HEALING THE MIND AND BODY: RAPE CRISIS CENTER OFFERS DANCE, PILATES, BREATHING CLASSES TO PROMOTE RECOVERY
Recovering from trauma of any type is never easy, but for people who have survived sexual violence, the path to healing can be especially arduous.
To help them develop mind/body coping skills that go beyond traditional support, a Santa Rosa rape crisis center is experimenting with classes that include Pilates, mindful breathing, massage, dance and yoga.
Chris Castillo, the executive director of Verity, a Sonoma County sexual assault and trauma center, was thinking about the lasting physical effects of that stress when she came up with a plan to offer free Alternative Healing classes to the community.
For 37 years, the organization has provided a 24-hour crisis line, counseling, advocacy, referral and prevention services. But they wanted to develop more ways to support their clients.
"Trauma gets stuck in a place in your body, and you don't even realize it," says Castillo. "We thought it would be great to combine mind and body healing."
With $4,050 in grant money from the 2011 Sonoma Wine Country Weekend, she was able to launch summer sessions for women, men and teens. Verity is seeking the money to continue classes past August.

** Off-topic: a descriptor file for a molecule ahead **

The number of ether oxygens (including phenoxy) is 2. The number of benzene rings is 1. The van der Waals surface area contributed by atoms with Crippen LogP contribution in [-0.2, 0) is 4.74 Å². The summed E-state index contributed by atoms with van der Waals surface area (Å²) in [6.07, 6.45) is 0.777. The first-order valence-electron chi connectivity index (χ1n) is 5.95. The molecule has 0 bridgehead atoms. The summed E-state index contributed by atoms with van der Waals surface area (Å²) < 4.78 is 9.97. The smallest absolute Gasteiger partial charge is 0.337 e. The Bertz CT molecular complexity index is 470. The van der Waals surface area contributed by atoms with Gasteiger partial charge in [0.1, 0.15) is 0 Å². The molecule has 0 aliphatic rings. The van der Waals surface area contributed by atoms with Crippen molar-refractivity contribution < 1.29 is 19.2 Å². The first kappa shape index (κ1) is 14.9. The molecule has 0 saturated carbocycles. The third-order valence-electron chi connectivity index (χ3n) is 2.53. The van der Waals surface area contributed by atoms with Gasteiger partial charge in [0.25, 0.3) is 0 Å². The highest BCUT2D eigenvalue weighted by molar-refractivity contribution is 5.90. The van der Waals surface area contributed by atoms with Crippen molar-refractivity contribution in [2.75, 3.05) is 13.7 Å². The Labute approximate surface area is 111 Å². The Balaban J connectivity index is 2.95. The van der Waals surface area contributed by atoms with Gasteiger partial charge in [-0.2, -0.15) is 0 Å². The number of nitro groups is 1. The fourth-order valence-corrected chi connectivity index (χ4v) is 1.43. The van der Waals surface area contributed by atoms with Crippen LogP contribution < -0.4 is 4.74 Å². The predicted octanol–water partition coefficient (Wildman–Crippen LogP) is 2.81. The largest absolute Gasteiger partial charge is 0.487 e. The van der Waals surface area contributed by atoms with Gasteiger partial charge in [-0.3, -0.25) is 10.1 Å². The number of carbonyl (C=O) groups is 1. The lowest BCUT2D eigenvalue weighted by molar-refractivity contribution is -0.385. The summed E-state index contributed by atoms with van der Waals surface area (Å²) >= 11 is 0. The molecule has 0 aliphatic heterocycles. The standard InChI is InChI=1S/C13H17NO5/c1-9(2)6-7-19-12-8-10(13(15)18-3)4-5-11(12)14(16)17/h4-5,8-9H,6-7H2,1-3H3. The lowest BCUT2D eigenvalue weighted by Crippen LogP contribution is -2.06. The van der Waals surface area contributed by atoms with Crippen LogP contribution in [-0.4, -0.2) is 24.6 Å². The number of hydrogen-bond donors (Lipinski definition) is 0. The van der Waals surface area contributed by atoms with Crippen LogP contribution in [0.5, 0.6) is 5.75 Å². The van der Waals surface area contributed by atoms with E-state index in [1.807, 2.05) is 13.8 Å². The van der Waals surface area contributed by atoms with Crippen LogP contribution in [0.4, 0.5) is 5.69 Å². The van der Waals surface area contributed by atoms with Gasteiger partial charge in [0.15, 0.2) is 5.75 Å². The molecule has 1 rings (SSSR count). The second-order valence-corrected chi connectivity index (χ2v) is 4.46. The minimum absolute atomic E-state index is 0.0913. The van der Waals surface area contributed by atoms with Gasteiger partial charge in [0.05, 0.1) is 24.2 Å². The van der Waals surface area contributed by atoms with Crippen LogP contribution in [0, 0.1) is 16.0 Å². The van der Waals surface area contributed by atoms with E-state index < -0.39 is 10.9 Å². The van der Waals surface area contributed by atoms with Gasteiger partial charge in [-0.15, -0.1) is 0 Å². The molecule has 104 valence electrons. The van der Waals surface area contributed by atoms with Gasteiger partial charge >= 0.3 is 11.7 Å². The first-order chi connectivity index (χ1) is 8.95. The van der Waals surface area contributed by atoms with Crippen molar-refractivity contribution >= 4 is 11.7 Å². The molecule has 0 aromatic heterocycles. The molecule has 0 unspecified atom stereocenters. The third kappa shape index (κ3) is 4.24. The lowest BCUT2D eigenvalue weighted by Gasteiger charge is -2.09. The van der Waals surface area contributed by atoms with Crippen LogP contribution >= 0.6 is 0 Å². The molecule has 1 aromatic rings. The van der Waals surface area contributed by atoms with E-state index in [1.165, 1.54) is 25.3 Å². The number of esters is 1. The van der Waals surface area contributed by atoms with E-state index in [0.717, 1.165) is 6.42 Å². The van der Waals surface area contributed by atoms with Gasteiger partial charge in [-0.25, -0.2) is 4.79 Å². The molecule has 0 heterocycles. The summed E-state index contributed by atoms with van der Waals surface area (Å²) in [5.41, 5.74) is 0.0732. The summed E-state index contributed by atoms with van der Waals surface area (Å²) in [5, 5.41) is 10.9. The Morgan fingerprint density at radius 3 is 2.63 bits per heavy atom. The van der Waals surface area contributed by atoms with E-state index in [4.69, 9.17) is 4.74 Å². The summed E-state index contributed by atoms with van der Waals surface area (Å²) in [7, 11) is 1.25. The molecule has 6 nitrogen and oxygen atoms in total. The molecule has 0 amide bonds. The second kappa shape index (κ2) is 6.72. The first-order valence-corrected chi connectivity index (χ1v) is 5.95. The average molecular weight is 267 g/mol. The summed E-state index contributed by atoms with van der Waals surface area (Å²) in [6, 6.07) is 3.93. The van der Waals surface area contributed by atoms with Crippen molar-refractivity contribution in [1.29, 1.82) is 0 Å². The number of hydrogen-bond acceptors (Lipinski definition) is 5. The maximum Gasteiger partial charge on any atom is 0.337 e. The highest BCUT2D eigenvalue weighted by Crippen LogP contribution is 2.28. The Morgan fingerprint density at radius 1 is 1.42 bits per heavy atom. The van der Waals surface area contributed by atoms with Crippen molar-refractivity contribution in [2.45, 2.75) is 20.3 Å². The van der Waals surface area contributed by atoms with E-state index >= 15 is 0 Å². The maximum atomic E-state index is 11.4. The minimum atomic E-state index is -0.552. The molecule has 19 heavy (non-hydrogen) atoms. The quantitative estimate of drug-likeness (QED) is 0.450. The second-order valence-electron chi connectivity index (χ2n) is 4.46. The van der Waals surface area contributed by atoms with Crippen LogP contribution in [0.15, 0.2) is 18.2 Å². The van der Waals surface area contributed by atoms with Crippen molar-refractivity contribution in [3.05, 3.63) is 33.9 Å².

By focusing on the mind-body connection in a safe, confidential environment, each session is designed to promote self-care and a more positive outlook on life. The goal is for participants to learn ways to heal themselves in times of stress, or "when a traumatic incident re-emerges, to not allow it to capture them and take over their lives," Castillo says.
"People who have suffered sexual trauma tend to leave their bodies. That's how they survive what they've gone through," says Jae Newman, a 60-year-old Pilates instructor who has been teaching for 12 years. "Doing slow, conscious exercise brings people back."
Like dance and yoga, Pilates helps with balance, core strength, flexibility and posture. But the main intent of these classes is to release tension and stress through stretching, movement and breath. Using a gentle approach, she allows room for a range of emotional expression, including tears.
She is especially sensitive to younger and older women with poor body image or who feel unaccustomed to exercising, Newman believes that when students are given space to remain in control then they don't have to measure up to someone else's standard.
"Pilates is a gentle reintroduction for people to feel good about their bodies and to regain trust and pride. That sense of strength then translates into being able to say no, or going out and getting a job, whatever is up for them in their lives."
"The body naturally wants to be healed and to heal. Moving the body creates the space for that to happen," says Maggie Minervini-Zick, who teaches Verity's dance classes.
Since 2009, the 32-year-old has facilitated a free-form style she calls "a moving meditation practice." It allows people to interpret the dance that works for them, whether that means curling up into a ball on the floor or leaping across the room.